A hobby-horse appeals—

This is our wooden meadow,
nest-stolen calves, and our painter Chao,
painting from winter, gets her red cap bitten off.
Ahead, a color monthed. Ahead, the start of storing.
My one dumb eye is a hungry eye,
it pushes sheep through it.
Needle and bundle and the start of
flowered dresses. Lin has potted smooth stones in white soil,
and now they have sprouted selves.

Is this anything to paint with?
I have magnetized pearl buttons to other pearl buttons.
I have waited for any bird to call on me.

And for any constellation. And for any flayed forest.

When I return, even the foxes are white.
They have grass on their backs, which is also
snowed. No one remarks.
I have to lie still until
some life kisses me. Until some animal rotates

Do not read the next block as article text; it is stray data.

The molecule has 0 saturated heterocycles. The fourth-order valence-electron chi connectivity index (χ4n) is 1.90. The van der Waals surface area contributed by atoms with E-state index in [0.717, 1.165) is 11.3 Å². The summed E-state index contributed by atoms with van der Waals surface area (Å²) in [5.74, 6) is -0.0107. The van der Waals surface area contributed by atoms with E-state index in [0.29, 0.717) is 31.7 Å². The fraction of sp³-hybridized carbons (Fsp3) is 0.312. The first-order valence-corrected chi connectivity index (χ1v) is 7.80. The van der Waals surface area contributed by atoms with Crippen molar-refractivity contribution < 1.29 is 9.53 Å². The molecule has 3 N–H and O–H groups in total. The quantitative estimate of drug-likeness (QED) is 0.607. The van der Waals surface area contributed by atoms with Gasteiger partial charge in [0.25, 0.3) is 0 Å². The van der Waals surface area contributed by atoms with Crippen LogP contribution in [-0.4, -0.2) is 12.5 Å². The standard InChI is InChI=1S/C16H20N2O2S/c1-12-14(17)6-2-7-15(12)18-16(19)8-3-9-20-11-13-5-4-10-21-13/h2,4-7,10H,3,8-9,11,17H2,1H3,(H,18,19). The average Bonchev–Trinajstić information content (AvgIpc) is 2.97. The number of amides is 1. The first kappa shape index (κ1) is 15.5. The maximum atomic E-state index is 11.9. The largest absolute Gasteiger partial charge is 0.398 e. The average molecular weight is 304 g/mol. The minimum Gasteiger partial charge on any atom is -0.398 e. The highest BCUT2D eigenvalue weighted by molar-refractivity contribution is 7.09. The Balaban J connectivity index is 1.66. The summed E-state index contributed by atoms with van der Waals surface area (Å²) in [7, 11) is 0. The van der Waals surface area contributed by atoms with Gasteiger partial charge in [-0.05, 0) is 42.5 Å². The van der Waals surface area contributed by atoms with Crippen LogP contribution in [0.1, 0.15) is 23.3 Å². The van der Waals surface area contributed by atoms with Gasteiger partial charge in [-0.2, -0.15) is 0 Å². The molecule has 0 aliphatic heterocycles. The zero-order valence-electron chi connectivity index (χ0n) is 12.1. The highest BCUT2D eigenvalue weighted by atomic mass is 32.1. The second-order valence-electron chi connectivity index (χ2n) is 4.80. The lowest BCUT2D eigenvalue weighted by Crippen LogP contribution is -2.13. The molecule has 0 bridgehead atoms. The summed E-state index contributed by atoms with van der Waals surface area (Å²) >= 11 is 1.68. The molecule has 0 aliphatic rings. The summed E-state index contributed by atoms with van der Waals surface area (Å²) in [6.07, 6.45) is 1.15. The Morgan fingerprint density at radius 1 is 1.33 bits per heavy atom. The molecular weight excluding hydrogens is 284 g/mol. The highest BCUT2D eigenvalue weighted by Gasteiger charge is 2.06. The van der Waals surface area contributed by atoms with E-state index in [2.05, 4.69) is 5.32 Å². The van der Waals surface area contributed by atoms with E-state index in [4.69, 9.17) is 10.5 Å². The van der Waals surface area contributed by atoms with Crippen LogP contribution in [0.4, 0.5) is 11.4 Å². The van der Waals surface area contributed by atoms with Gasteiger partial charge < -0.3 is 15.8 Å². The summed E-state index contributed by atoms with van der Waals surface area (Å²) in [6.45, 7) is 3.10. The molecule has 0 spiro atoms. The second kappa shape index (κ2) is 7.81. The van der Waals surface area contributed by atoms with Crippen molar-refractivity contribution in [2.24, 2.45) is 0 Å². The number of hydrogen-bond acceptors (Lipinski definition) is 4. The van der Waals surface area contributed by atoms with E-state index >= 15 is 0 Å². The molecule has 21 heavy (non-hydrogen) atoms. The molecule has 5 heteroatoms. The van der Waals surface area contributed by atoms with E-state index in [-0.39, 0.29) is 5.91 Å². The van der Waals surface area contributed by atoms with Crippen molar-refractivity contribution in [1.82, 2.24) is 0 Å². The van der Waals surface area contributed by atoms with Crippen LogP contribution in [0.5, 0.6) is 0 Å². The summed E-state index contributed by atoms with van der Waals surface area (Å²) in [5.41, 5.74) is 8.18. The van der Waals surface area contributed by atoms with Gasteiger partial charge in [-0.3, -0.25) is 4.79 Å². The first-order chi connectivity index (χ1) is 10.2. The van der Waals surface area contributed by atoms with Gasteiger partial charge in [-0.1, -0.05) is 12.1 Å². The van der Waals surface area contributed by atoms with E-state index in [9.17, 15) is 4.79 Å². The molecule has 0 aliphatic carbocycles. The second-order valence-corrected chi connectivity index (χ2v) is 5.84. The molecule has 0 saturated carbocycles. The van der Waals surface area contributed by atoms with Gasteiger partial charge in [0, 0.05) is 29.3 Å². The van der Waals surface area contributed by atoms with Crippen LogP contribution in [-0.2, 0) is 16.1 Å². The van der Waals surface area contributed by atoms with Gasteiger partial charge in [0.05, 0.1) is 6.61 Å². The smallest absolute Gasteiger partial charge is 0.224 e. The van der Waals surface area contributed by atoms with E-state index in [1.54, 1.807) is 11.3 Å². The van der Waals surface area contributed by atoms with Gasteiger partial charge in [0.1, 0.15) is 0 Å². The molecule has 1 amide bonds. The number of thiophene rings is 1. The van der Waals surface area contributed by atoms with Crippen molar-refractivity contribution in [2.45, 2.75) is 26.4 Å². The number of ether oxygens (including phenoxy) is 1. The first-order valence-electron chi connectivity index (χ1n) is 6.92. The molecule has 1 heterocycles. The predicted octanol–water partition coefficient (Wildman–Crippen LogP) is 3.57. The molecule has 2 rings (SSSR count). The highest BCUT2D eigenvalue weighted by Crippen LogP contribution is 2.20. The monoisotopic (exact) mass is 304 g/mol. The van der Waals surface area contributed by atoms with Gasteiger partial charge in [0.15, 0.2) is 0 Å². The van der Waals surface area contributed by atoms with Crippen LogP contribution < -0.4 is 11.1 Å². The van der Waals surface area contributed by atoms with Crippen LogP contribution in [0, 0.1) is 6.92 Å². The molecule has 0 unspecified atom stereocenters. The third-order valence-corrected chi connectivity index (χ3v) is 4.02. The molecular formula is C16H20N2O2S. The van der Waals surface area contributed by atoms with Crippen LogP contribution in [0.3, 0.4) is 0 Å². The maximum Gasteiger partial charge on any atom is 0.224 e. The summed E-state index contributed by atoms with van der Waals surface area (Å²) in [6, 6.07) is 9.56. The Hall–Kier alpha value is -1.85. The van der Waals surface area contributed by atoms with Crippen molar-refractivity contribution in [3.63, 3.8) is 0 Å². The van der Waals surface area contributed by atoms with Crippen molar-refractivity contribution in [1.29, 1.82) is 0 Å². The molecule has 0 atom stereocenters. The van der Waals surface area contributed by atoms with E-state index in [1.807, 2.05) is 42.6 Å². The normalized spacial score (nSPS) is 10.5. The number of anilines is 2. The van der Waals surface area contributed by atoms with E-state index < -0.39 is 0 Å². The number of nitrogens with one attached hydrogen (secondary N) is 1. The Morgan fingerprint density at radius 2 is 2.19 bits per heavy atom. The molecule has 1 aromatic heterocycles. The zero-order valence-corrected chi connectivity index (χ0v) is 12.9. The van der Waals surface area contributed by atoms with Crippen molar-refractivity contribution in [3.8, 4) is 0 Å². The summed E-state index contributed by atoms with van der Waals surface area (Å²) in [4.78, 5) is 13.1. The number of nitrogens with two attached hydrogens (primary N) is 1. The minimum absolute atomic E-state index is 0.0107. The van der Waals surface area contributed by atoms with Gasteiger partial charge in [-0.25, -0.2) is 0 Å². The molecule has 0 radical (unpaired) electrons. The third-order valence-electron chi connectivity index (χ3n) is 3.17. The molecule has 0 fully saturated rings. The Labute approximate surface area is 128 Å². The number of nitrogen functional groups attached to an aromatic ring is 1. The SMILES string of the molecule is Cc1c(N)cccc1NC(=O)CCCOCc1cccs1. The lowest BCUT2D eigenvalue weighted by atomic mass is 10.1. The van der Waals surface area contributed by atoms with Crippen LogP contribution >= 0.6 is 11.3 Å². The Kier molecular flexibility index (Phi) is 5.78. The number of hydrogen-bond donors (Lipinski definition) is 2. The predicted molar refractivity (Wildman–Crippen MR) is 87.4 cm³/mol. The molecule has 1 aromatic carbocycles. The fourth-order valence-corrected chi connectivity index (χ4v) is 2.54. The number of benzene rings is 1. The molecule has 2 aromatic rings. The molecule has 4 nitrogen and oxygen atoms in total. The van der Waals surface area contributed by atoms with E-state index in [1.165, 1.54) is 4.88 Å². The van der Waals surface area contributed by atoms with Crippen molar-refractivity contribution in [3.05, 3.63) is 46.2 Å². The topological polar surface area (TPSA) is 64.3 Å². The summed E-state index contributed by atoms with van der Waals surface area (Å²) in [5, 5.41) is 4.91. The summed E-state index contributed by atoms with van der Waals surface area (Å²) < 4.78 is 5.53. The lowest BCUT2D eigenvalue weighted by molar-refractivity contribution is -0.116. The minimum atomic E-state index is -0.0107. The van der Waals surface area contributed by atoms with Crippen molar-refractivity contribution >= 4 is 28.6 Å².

himself and settles down in ache.
In surrendered awe and curios.

This is a cut glass collection.
And a cabinet of grass.
A statue made of milk and laid on its side.
Chao says pony. Lin offers cervix,
matrix, wire. But we have landed on silo.
We are thinking of shapes for ourselves.

And ahead, we can see it,
an x-ray and a child. One tremendous head
and a body in bone.
I cannot help thinking,
A hood pulled over our horse's head to keep it asleep.
And we wait, we wait,
chewing wool to perfection—

To shepherd. To pause. Where things begin grazing.
This is some silo for storing. This is some green.

*Published in The Iowa Review